9 For we know in part, and we prophesy in part.

10 But when that which is perfect is come, then that which is in part shall be done away.

11 When I was a child, I spake as a child, I understood as a child, I thought as a child: but when I became a man, I put away childish things.

12 For now we see through a glass, darkly; but then face to face: now I know in part; but then shall I know even as also I am known.

13 And now abideth faith, hope, charity, these three; but the greatest of these is charity.

We are children in terms of eternal progress in this lifetime, we will need to put away childish things when God tells us to, but a loving God isn't going to punish his children for being children in the playpen he constructed for them to experiment in.

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I figure there are only a few of ways to deal with this:

1. You're doomed to not have eternal life so you beat yourself up over it for the rest of your life and still don't get eternal life

2. You are doomed, but since you are doomed then you enjoy life with your wife and be the best husband you can to her because it makes no sense to be sad in this life when you know you will be in the next. 

3. You are doomed if you stay with your wife so you divorce and maybe find another wife that will help you have eternal life. But if you leave her  for that reason that may doom you by going against Christ's teachings.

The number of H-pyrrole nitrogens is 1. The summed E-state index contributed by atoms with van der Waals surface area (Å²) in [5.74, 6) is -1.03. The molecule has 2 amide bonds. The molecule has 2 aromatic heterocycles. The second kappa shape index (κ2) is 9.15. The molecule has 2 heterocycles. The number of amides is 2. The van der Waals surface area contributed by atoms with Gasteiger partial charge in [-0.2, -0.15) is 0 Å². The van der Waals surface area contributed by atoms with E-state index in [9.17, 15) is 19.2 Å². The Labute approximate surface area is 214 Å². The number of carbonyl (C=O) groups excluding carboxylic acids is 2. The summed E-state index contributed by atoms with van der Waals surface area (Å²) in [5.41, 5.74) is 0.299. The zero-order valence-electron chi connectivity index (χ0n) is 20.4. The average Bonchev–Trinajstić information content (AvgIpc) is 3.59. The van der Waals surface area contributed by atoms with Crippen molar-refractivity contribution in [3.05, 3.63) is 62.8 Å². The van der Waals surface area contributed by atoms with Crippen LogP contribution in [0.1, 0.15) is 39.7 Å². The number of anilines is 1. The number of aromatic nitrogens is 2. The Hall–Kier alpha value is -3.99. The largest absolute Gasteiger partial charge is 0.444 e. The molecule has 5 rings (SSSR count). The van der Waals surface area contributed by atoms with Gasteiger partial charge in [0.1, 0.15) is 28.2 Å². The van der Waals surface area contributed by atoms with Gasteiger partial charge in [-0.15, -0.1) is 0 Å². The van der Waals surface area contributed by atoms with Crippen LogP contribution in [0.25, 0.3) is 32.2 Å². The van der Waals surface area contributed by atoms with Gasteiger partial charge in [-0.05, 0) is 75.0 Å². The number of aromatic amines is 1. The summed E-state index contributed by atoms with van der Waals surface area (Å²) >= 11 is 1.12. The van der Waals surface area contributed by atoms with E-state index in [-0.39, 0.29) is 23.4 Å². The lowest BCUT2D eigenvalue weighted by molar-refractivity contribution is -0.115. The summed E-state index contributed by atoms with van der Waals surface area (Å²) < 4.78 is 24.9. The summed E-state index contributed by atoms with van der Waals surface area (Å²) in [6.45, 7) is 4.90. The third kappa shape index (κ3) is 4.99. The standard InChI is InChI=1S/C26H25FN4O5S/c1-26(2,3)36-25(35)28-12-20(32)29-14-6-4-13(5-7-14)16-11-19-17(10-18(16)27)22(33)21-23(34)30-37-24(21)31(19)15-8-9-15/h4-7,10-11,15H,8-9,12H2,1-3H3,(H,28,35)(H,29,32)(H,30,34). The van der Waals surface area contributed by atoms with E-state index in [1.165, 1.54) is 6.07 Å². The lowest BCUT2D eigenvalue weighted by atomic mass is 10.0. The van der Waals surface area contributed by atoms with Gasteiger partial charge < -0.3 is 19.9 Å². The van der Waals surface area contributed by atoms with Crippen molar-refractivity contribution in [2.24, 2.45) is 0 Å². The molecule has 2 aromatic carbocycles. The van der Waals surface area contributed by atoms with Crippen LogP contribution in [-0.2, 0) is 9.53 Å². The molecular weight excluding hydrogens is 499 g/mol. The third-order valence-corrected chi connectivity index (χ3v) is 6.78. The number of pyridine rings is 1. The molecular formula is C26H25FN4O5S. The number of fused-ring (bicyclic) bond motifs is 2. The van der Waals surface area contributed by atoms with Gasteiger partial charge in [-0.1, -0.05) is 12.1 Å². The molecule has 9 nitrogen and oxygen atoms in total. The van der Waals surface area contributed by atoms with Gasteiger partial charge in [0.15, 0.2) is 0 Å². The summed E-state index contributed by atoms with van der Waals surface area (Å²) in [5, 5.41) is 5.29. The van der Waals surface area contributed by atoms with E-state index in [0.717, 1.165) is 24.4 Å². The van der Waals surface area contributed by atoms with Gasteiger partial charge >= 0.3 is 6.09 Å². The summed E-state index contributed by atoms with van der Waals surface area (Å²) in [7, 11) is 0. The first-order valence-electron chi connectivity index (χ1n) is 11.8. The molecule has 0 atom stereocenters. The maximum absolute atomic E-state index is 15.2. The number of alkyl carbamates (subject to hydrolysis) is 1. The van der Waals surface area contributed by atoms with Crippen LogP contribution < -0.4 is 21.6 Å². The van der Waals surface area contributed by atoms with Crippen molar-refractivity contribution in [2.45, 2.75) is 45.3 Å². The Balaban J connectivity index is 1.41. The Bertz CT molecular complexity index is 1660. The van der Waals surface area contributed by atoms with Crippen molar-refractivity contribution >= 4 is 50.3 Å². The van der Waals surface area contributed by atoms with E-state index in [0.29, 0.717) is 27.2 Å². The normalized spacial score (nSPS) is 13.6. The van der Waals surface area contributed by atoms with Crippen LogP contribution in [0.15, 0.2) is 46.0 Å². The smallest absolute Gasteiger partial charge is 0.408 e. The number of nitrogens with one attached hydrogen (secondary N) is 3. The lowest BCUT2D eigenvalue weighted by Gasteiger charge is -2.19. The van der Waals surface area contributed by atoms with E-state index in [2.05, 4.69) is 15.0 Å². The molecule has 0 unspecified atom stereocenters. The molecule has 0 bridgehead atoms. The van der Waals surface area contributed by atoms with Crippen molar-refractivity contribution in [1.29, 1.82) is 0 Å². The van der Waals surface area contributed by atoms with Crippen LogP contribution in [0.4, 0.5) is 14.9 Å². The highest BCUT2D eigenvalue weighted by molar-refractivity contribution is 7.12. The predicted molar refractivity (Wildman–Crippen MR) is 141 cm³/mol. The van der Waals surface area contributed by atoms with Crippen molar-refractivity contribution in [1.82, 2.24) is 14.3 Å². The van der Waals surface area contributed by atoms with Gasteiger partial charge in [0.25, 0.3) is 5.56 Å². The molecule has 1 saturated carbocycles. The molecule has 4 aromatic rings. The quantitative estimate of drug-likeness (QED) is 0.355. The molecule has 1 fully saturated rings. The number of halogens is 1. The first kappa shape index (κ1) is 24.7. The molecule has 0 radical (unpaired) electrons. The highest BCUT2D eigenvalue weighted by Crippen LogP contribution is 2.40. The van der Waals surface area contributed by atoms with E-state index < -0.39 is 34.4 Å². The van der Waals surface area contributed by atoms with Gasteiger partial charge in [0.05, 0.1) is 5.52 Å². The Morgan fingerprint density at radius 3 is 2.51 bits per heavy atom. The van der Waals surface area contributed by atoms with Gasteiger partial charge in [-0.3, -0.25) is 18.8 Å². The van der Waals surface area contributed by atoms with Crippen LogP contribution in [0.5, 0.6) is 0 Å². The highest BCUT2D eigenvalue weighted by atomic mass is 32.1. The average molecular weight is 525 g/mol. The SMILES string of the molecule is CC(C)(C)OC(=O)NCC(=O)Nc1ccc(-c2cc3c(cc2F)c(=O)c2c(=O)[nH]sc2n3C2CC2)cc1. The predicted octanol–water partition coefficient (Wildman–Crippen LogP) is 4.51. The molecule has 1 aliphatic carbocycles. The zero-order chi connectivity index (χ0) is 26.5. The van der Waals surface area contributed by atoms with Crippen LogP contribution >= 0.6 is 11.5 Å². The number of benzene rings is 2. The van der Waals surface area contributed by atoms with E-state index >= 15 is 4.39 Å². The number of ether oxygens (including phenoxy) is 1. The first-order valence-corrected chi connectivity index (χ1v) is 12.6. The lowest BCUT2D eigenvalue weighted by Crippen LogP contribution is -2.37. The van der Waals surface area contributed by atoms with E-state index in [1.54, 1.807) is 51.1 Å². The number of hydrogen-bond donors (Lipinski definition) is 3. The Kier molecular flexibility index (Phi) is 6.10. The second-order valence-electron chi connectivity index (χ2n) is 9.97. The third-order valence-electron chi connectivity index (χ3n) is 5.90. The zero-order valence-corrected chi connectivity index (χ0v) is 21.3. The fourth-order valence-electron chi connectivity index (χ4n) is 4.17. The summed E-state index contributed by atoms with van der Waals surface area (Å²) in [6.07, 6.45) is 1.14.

4.  You are not doomed, you believe that Christ atoned not just for everyone else's sins, but yours too.  You "love your (wife), just as Christ also loved the church and gave Himself for her".  

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19 minutes ago, Rain said:

I figure there are only a few of ways to deal with this:

1. You're doomed to not have eternal life so you beat yourself up over it for the rest of your life and still don't get eternal life

2. You are doomed, but since you are doomed then you enjoy life with your wife and be the best husband you can to her because it makes no sense to be sad in this life when you know you will be in the next. 

3. You are doomed if you stay with your wife so you divorce and maybe find another wife that will help you have eternal life. But if you leave her  for that reason that may doom you by going against Christ's teachings.

4.  You are not doomed, you believe that Christ atoned not just for everyone else's sins, but yours too.  You "love your (wife), just as Christ also loved the church and gave Himself for her".  

Sure wish you and Calm could tie all you've told Fiveofclubs into a sermon at general conference! Past leaders sometimes harm in their statements. Now hopefully it becomes clear that past teachings seem to divide families, not unite for eternity like what has been the popular teaching in the church, but in reality comes with caveats that so many forget sometimes. So many problems too, with divorce and sealings and who will end up with whom, nothing cut and dry, all so willy nilly. Poor people like Fiveofclubs and others have to figure out how to sort it all out.